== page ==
Alhaji Shehu Shagari, Nigeria’s first civilian administration (1979-1983), now an aged national statesman,  surrounded himself with several colourful politicians in the likes of Paul Unongo, K.O. Mbadiwe, Umaru Dikko, Olusola Saraki , but the administration’s achievements were colourless. The only discernible colour was the colour of corruption, electoral violence, cronyism, and austerity measures. Another attempt at greatness was fizzled away, providing an alibi for the military that midwived the civilians to power to return and boot them to hospital beds and prison cells.

General Muhammadu Buhari, Nigeria’s present President, brought more energy, zest, and dynamism into his first tenure as military Head of State, than now as a civilian president. The first tenure was characterised by a relentless fight against indiscipline, corruption, and internal and international economic sabotage, though also accused of several human rights abuses. Maybe age has catch up with President Buhari; while he has fulfilled his political ambition of returning to Aso Rock, the nation is still awaiting the dividends of the messianic fervour, hosanna chorus, and halleluyah proclamations that propelled  him to power. The administration continues to trumpet its fight against corruption as its greatest achievement, but a more successful fight against poverty and youth employment will  make its bid for a second term smooth sailing. 

General Ibrahim Babangida who once described himself as an evil genius is Nigeria’s longest serving Head of State (1985-1993). The Structural Adjustment Programme introduced by his government laid the foundation for Nigeria’s present economic miasma. Rather than lay a legacy of good government, he was dribbling everyone through an endless political transitions programme, until he dribbled himself out of power in 1993 under the false notion of stepping aside.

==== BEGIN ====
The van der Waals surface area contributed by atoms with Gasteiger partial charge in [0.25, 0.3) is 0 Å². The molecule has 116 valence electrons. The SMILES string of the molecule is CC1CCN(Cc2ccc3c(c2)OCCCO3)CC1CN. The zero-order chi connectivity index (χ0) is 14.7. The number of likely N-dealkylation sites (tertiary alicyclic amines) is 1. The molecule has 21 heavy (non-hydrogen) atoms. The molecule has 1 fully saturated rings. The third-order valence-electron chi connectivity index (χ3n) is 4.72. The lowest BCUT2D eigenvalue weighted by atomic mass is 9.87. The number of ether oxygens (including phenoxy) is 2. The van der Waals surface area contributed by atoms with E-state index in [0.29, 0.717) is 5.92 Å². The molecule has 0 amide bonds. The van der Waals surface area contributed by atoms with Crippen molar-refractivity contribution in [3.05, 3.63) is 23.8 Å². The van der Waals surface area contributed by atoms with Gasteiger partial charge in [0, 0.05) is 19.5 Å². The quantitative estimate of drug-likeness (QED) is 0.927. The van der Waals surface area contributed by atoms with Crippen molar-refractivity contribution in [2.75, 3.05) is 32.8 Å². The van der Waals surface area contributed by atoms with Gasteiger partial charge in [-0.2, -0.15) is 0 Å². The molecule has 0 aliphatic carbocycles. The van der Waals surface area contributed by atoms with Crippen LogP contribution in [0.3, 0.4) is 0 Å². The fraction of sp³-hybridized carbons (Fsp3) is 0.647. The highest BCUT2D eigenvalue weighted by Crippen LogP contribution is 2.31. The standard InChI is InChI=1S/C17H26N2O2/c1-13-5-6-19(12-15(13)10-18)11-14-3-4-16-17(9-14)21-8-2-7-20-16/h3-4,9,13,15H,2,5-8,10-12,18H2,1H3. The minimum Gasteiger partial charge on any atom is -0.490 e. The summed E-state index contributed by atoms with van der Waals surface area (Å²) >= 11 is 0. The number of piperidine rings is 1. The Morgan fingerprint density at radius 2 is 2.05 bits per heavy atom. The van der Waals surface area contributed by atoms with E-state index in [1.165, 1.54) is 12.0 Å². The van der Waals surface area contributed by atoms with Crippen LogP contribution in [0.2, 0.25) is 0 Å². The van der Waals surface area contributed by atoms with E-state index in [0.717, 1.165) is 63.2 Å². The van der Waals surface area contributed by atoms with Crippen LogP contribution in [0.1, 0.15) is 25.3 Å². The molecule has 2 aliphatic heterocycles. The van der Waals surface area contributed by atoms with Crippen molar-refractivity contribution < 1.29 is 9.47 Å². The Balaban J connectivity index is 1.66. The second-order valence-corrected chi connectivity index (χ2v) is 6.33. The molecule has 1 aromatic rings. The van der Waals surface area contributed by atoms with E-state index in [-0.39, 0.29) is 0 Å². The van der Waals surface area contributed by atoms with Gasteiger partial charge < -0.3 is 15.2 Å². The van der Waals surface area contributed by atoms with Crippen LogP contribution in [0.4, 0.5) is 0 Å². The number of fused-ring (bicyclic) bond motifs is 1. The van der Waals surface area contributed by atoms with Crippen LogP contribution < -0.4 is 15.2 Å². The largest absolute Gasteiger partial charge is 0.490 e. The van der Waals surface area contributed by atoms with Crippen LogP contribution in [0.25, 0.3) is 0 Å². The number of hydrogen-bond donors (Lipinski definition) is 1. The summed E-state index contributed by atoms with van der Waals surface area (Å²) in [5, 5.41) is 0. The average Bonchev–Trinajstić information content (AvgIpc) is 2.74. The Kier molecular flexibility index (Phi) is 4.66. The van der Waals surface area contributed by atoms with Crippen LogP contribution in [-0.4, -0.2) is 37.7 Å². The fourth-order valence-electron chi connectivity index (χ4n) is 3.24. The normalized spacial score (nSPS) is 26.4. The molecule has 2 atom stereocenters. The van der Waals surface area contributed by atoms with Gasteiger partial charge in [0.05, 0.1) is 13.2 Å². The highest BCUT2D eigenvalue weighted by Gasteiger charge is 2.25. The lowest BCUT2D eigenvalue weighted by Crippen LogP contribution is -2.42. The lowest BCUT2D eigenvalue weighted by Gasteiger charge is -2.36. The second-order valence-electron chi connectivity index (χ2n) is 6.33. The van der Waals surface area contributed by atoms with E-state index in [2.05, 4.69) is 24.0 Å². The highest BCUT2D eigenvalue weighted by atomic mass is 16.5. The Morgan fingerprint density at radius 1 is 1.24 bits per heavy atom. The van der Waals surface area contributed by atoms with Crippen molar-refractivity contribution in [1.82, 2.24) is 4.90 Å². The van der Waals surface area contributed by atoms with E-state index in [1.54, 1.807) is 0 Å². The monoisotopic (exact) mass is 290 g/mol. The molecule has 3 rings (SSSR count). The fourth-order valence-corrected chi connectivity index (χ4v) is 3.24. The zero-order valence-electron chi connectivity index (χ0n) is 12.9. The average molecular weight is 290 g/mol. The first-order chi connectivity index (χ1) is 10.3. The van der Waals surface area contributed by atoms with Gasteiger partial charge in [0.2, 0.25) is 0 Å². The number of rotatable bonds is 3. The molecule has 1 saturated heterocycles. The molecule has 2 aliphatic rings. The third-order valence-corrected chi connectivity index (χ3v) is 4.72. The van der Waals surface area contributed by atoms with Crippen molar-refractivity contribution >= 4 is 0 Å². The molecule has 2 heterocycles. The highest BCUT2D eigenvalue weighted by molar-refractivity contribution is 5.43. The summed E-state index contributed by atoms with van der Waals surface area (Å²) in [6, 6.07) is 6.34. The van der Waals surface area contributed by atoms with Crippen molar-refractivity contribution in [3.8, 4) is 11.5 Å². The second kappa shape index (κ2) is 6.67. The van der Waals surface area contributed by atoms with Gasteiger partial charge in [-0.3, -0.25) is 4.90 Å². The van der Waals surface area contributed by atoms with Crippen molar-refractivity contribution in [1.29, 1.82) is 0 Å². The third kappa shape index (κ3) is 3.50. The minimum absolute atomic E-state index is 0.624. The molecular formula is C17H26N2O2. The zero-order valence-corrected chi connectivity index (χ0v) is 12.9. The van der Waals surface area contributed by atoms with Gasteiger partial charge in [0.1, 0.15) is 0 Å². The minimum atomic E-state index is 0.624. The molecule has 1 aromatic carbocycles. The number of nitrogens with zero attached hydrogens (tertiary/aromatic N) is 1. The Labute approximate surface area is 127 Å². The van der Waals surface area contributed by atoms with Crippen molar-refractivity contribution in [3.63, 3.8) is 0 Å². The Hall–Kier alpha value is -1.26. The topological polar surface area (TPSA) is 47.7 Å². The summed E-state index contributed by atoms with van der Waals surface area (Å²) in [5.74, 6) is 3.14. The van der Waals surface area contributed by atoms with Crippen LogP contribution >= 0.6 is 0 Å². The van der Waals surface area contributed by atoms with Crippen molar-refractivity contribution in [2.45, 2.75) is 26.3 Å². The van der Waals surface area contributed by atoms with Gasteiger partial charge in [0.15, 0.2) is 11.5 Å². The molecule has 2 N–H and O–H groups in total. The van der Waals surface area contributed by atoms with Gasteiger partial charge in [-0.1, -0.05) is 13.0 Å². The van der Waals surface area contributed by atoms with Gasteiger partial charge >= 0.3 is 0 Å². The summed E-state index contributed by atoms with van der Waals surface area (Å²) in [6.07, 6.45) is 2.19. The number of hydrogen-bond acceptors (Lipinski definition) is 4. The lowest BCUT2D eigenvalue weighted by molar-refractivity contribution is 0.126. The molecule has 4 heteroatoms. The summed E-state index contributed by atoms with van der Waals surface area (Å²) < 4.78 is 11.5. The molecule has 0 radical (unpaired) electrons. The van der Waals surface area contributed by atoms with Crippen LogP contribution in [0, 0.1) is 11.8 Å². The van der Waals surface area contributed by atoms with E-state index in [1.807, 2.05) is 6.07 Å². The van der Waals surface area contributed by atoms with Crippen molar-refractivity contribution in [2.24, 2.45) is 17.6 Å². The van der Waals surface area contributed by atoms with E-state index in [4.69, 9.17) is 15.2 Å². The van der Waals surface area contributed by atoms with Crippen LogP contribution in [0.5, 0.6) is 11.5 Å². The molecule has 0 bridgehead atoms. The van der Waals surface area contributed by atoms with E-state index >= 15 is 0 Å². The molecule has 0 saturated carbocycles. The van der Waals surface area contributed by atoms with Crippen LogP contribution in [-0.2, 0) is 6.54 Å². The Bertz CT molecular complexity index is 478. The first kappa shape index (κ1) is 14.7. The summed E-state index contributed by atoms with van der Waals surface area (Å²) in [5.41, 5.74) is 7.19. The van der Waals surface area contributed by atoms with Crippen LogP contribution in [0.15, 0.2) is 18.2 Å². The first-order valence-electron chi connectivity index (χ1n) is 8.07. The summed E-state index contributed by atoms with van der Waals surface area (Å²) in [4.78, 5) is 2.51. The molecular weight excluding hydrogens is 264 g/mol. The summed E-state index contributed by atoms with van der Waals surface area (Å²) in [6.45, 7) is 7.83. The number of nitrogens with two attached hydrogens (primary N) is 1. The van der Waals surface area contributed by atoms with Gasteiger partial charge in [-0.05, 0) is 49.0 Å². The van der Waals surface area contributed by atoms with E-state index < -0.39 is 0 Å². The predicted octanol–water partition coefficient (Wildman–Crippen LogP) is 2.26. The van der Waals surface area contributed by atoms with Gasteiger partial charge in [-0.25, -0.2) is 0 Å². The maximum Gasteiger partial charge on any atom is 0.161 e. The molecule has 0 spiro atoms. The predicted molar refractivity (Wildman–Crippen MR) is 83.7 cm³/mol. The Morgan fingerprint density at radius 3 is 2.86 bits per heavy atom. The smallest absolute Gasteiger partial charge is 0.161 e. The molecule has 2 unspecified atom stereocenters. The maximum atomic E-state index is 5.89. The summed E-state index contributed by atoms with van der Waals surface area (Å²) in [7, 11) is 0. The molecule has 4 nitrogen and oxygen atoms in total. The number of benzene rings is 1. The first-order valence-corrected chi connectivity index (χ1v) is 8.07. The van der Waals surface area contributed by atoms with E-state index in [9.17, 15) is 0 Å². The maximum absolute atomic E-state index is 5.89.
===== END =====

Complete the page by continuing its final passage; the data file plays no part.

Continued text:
Generals Sani Abacha and Abubakar Abdulhaman military interregnum before the 1999 return of power to civilians were typologies of government in power. Abacha government was particularly vilified for human rights abuses and massive corruption. Chief Earnest Shonekan was like a passenger in government, and the forces that put him there as a stop gap removed him seamlessly after  his government filtered away.

The immediate past administration of ex-President Goodluck Jonathan is still being tried by its successor for perceived misdeeds.  Good luck brought Jonathan to power just like the number 6 of the ludo dice is the ace number in a ludo game, but the nation is still reining in the misfortunes of his personal luck not translated to national greatness.

2019 will produce another (or same) occupant of the presidential seat. My concern is will it usher in a President in the class of  Kim Dae-Jung who pulled  South Korea from the brink of economic catastrophe transforming the Asian country to a strong, industrialised nation.?

   When will Nigeria produce a Nelson Mandela, to liberate us from internal apartheid that allows 469 distinguished and honourable men and women to appropriate almost ¼ of the nation’s resources to themselves, making them richer than most local governments in Nigeria? When will a Mandela arise and sacrificially lead the nation out of internal captivity of Nigerians by Nigerians?

Babalobi writes from Lagos,